.NET Core Software Development Kit (SDK) is a set of libraries and tools that allow developers to create .NET Core applications and libraries. This is the package that developers will most likely acquire.
It contains the following components:
- The .NET Core Command Line Tools that are used to build applications
- .NET Core (libraries and runtime) that allow applications to both be built and run
dotnetdriver for running the CLI commands as well as running applications
Acquiring the .NET Core SDK
As with any tooling, the first thing is to get the tools to your machine. Depending on your scenario, you can either use the native installers to install the SDK or use the installation shell script.
The native installers are primarily meant for developer's machines. The SDK is distributed using each supported platform's native install mechanism, for instance DEB packages on Ubuntu or MSI bundles on Windows. These installers will install and set up the environment as needed for the user to use the SDK immediately after the install. However, they also require administrative privileges on the machine. You can view the installation instructions on the .NET Core installation guide.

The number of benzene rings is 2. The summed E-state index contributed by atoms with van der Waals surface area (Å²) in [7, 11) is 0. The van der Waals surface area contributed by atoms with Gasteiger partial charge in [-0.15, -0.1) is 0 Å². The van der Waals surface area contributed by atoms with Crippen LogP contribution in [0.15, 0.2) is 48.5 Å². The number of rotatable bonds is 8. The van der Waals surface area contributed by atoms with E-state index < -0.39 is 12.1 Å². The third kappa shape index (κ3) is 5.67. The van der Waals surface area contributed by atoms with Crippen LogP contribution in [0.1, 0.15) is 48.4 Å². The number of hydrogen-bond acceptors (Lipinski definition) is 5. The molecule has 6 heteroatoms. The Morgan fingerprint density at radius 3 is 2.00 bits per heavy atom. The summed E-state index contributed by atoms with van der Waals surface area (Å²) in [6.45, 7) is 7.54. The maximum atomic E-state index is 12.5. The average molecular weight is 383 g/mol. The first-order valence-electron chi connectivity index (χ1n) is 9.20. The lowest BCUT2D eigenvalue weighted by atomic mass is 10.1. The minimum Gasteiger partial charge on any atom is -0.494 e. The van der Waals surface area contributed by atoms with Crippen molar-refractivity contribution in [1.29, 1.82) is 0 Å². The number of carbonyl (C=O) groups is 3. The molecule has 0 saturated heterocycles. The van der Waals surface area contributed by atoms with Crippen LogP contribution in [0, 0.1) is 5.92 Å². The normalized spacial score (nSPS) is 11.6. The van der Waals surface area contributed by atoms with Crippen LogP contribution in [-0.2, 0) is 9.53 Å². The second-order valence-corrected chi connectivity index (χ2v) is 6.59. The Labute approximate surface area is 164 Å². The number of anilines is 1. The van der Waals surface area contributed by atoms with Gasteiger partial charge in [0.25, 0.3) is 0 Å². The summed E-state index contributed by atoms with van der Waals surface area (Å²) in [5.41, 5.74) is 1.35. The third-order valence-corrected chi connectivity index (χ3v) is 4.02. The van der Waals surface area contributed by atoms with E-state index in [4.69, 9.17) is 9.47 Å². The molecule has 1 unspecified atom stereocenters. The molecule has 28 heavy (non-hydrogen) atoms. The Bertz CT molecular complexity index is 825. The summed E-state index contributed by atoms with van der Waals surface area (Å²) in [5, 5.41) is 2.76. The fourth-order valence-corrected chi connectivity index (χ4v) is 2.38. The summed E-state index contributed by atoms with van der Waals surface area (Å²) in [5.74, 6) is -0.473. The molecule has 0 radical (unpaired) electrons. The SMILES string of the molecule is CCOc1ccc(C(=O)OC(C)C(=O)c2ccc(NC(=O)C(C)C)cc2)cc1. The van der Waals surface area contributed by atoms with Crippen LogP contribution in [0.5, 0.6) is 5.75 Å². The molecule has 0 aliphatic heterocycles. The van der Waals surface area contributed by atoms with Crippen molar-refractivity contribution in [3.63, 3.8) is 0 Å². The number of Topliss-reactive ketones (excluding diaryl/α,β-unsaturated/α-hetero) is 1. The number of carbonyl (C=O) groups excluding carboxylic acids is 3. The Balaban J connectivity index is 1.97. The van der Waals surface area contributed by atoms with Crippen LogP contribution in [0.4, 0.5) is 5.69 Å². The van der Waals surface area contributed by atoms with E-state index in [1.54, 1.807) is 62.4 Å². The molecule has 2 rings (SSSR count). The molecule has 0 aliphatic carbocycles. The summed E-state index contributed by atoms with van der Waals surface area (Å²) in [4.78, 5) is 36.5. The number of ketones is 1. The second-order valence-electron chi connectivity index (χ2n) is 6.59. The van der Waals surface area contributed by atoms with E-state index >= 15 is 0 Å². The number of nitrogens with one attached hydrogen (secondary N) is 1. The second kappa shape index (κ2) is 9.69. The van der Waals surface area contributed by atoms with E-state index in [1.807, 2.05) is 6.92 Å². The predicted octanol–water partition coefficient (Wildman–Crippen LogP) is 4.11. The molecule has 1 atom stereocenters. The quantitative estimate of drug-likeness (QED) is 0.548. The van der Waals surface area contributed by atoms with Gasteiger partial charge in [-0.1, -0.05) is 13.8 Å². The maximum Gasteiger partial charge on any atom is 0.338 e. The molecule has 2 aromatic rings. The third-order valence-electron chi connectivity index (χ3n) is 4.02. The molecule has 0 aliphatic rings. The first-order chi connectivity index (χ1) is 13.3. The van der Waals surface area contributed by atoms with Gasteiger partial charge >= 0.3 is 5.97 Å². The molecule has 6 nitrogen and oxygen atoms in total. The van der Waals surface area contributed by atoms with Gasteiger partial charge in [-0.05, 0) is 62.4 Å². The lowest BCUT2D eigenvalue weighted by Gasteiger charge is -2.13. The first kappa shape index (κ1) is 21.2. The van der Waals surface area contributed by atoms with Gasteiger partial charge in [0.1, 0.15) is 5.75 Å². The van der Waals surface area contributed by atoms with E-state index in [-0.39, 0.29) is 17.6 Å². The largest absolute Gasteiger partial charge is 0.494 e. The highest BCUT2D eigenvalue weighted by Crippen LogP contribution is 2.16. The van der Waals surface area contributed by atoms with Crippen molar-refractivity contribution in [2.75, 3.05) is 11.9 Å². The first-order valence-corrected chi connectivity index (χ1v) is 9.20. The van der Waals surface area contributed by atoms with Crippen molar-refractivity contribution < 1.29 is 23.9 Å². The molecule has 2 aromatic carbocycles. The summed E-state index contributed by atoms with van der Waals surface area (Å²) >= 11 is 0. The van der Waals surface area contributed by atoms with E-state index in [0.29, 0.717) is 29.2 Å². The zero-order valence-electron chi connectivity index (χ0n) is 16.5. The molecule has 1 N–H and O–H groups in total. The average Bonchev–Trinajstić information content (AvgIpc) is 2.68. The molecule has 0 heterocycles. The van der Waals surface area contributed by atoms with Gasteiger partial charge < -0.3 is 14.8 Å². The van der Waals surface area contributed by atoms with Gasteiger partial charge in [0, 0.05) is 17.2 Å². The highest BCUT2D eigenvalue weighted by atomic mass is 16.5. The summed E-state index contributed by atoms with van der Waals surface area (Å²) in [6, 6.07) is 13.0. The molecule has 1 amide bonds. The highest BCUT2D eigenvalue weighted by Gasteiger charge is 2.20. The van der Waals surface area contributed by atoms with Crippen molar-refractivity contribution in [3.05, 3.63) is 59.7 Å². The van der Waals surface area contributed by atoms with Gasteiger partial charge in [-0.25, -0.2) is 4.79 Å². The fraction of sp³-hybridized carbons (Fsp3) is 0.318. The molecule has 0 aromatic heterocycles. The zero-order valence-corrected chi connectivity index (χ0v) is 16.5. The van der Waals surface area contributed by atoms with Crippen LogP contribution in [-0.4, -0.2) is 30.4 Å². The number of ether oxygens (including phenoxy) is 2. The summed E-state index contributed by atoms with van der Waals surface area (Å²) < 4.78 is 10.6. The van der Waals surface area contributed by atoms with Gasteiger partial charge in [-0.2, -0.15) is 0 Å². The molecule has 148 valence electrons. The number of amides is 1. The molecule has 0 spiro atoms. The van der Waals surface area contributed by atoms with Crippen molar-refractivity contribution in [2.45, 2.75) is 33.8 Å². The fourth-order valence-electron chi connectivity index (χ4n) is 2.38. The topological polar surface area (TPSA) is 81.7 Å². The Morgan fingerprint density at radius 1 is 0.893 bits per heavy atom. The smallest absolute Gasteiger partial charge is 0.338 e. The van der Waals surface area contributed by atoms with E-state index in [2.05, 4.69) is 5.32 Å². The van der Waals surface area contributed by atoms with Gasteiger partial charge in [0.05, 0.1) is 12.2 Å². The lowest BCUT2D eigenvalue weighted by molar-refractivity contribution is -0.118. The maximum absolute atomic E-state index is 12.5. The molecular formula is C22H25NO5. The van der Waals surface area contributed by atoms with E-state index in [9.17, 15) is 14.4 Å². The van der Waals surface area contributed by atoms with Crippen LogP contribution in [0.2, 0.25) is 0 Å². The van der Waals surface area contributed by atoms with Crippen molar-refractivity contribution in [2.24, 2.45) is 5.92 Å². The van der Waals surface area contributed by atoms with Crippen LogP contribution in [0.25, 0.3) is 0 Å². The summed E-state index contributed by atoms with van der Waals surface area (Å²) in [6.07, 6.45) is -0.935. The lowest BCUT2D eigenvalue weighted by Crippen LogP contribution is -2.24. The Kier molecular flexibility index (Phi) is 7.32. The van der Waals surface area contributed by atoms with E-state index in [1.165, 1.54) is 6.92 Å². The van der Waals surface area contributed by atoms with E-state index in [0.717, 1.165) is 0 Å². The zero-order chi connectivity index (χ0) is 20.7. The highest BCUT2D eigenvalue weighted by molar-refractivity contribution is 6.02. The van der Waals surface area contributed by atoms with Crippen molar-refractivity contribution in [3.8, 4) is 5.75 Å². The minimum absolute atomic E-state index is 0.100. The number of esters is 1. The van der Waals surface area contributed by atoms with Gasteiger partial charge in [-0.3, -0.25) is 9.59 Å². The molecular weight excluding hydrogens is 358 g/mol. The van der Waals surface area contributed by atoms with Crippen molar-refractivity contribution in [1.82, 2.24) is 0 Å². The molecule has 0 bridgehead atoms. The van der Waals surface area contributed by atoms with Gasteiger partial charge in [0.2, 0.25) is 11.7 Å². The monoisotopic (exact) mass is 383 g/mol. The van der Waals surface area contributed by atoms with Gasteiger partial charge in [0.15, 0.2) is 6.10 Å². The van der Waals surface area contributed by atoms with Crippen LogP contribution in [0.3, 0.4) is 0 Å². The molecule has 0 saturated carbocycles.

Install scripts, on the other hand, do not require administrative privileges. However, they will also not install any prerequisites on the machine; you need to install all of the prerequisites manually. The scripts are meant mostly for setting up build servers or when you wish to install the tools without admin privileges (do note the prerequisites caveat above). You can find more information on the install script reference topic. If you are interested in how to set up SDK on your CI build server you can take a look at the SDK with CI servers document.
By default, the SDK will install in a "side-by-side" (SxS) manner. This means that multiple versions of the CLI tools can coexist at any given time on a single machine. How the correct version gets used is explained in more detail in the driver section of .NET Core Command Line Tools topic.